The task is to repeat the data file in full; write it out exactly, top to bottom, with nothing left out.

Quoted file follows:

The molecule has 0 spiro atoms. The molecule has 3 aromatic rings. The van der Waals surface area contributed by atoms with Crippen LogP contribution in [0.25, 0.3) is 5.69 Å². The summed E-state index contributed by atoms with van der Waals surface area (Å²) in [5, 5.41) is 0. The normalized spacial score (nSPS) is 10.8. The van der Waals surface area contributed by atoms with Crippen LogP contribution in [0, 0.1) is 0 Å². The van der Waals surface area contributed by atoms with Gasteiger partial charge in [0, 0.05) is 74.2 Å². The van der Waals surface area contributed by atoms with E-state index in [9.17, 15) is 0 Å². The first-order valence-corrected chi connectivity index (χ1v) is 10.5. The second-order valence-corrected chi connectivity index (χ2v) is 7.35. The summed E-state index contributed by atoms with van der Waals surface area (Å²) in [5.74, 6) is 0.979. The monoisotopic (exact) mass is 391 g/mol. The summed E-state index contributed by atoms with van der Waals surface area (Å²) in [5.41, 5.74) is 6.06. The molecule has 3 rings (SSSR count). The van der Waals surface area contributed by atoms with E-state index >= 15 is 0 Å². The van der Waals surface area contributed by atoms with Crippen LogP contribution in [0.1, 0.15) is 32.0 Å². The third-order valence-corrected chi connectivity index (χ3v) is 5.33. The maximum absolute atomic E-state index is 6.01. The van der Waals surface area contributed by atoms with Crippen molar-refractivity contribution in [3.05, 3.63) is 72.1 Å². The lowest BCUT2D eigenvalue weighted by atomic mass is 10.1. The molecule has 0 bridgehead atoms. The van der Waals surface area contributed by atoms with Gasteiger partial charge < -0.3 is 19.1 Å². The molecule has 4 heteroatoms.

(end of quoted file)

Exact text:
The molecule has 0 spiro atoms. The molecule has 3 aromatic rings. The van der Waals surface area contributed by atoms with Crippen LogP contribution in [0.25, 0.3) is 5.69 Å². The summed E-state index contributed by atoms with van der Waals surface area (Å²) in [5, 5.41) is 0. The normalized spacial score (nSPS) is 10.8. The van der Waals surface area contributed by atoms with Crippen LogP contribution in [0, 0.1) is 0 Å². The van der Waals surface area contributed by atoms with Gasteiger partial charge in [0, 0.05) is 74.2 Å². The van der Waals surface area contributed by atoms with E-state index in [9.17, 15) is 0 Å². The first-order valence-corrected chi connectivity index (χ1v) is 10.5. The second-order valence-corrected chi connectivity index (χ2v) is 7.35. The summed E-state index contributed by atoms with van der Waals surface area (Å²) in [5.74, 6) is 0.979. The monoisotopic (exact) mass is 391 g/mol. The summed E-state index contributed by atoms with van der Waals surface area (Å²) in [5.41, 5.74) is 6.06. The molecule has 3 rings (SSSR count). The van der Waals surface area contributed by atoms with E-state index >= 15 is 0 Å². The van der Waals surface area contributed by atoms with Crippen LogP contribution in [0.1, 0.15) is 32.0 Å². The third-order valence-corrected chi connectivity index (χ3v) is 5.33. The maximum absolute atomic E-state index is 6.01. The van der Waals surface area contributed by atoms with Crippen molar-refractivity contribution in [3.05, 3.63) is 72.1 Å². The lowest BCUT2D eigenvalue weighted by atomic mass is 10.1. The molecule has 0 bridgehead atoms. The van der Waals surface area contributed by atoms with Gasteiger partial charge < -0.3 is 19.1 Å². The molecule has 4 heteroatoms.